10. I also am a testament to CICO doesn’t work. I have always worked out and watched what I ate. The more I track what I eat the more obsessed I become… That and NOTHING works to keep the weight off long term. There are certain people who are ADAMANT about CICO and say that fasting is only helping with that, but I disagree. Then why fast? Just don’t eat that much, track your meals… Dr. Fung speaks to my problem. If it were CICO then I should be size 0. Seriously, I am always the one NOT eating dessert NOT eating carbs NOT eating summer fruits and sugar and and and… so WTheck!

    Thanks so much for this…

    If anyone has ANY suggestions on what worked for them… do you count calories, macros during your ‘eating hours’? What hours do you fast? Do you eat any fat during your fast? Thanks.

    • Carolyn, I try to eat and fast in a relaxed and non-obsessive way. A routine you can keep up for the long term is much better than a few weeks of one approach and then searching for another. I know that I’m not going to eat junk or anything with added sugar, so I don’t think about that. I don’t have any food in the house that doesn’t fit in with my low-carb approach because, although I’m fairly disciplined, it means I won’t be tempted. I live alone so that’s much easier for me than it would be if living with someone who wanted different, probably unhealthy, things in the house.

      I don’t count calories because it’s not helpful for me and I see it as a pain. I eat low carb because it helps to keep my insulin down and a higher fat diet means I’m not hungry. People who want to lose weight need to remember that the body doesn’t use fat until all the carbs have been used and the insulin level has dropped. Not eating many carbs before a fast makes sense to me because there’s less to use up.

      I drink coconut oil twice a day with some salt. It’s filling and I need the salt because low insulin means fluid loss and that takes salt with it. My fasting is rarely beyond 16 – 18 three or four times a week, but I always have at least a 12 hour fast before I eat breakfast, which is often more like lunch. I have the same fast days each week, so it’s part of my routine. I tend to have my last food at about 6.30 p.m. and then eat again the following day at 11.00 a.m. or maybe a little later. The surprising thing for me was that hunger in the morning isn’t really a problem. I know that’s not a long fast by some people’s standards but it’s enough to be worthwhile.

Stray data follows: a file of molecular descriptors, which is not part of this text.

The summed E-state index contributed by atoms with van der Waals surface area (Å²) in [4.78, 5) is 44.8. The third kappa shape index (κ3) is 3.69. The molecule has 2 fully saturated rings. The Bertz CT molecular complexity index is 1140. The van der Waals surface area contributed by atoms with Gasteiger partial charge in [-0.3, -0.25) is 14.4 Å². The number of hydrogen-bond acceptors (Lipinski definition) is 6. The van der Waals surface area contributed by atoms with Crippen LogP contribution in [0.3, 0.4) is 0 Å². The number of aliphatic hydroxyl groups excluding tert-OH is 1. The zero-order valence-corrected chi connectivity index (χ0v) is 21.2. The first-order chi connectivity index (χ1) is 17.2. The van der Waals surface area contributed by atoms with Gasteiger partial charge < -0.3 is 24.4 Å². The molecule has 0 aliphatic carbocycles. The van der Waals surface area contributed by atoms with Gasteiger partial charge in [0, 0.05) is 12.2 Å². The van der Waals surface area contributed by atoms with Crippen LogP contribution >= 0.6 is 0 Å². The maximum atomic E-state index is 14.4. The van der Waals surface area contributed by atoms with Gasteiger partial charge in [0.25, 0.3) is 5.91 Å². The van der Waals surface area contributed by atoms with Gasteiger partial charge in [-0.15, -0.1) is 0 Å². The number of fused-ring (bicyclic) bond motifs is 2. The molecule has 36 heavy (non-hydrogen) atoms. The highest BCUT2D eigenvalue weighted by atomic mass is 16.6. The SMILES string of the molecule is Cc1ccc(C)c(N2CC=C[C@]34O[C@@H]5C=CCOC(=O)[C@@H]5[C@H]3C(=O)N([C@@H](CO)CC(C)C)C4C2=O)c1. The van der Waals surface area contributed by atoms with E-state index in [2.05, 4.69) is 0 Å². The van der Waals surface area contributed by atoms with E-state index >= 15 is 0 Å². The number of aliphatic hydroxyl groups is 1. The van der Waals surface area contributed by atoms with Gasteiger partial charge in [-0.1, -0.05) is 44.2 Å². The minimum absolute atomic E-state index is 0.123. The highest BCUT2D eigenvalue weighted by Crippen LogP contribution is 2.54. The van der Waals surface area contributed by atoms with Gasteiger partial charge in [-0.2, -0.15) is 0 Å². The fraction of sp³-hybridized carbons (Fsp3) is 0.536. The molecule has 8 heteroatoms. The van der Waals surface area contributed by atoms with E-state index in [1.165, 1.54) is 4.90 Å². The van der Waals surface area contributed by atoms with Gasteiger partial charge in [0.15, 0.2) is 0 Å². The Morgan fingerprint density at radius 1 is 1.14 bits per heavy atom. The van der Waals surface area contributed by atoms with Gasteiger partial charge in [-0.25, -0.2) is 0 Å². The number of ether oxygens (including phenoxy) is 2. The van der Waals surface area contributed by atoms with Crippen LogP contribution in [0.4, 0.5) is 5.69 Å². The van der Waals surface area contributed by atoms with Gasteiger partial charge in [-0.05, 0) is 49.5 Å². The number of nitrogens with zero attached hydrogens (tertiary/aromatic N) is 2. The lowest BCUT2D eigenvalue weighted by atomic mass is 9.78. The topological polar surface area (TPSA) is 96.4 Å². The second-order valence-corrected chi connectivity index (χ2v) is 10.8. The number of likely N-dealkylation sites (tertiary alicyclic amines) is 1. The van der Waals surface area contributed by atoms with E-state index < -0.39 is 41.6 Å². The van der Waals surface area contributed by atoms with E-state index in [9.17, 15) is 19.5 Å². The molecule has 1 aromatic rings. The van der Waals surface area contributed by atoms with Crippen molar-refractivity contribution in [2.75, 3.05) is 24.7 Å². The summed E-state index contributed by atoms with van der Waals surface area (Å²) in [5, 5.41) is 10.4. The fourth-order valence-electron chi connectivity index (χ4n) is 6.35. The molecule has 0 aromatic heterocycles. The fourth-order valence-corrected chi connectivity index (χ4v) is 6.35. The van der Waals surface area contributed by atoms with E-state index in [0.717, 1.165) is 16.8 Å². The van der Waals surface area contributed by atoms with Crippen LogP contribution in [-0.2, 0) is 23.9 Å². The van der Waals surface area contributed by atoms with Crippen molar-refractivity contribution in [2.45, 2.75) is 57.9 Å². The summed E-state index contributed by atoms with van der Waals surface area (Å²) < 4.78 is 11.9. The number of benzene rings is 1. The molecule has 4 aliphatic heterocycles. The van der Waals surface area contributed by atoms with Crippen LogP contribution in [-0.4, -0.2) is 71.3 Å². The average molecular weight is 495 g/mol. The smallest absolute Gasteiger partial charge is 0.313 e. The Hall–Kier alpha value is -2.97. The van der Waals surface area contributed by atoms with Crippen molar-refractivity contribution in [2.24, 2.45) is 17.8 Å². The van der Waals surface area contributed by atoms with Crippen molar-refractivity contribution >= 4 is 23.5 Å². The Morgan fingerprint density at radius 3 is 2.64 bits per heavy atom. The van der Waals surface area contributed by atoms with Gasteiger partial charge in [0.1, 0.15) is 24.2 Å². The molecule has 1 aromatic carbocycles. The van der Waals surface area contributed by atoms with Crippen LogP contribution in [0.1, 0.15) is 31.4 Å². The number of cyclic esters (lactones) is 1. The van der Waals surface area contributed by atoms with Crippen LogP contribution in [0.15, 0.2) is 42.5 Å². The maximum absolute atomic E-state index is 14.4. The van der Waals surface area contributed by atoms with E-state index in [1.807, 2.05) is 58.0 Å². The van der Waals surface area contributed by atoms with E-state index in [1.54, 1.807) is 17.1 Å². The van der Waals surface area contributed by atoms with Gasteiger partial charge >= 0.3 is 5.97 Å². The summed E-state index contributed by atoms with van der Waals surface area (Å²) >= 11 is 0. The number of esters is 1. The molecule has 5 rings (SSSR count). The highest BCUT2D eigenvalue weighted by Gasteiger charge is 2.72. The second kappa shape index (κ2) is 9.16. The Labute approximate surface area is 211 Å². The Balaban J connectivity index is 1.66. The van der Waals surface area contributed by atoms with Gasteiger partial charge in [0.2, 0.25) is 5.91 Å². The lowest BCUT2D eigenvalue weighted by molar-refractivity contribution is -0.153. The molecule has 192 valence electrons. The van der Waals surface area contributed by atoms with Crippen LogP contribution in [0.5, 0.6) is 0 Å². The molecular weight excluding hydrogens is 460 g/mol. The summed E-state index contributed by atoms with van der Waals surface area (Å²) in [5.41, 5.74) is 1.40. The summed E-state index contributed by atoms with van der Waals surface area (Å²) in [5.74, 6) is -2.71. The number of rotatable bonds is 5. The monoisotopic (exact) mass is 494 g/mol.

Best wishes.

  11. Dr. Fung, is it possible to increase one’s basal metabolic rate after decades of yo yo dieting?

    Would a combination of LCHF and Fasting be sufficient or are there other methodologies that need to be applied (such as excercise) to increase BMR?

    • From the recent research (because I wondered the question to myself) .. (short answer) no.

    • Hi Birgit,

      I will offer you some hope. There was a study that came out a few months ago studying the Biggest Loser contestants in the US. The study showed that their metabolic rates were significantly lower after several years following the show. On the surface, this seems like a pretty bleak message. However, if you look at their baseline figures, those metabolic rates look pretty good. You cannot tell me that their time on the show was the first diet they had ever tried. Those contestants more than likely were yoyo dieting for years and years prior. During the show and following it, they were brainwashed into thinking that frequent meals containing minimal fat and calories was the right way to go, while performing an excessive amount of exercise.

      What if simply eating more fat raises your metabolism? We know that eating more calories raises your metabolism. We also know that fat has minimal impact on insulin, and you cannot store fat without higher insulin levels. Eating more fat (without more protein or carbs) should in theory raise your metabolism without adding to your waistline.

      The message – eat healthy fats until you are truly full when not fasting. Since January, I’ve dropped about 45 pounds simply doing this and fasting without significant exercise. I am now also eating more calories than I have been in years.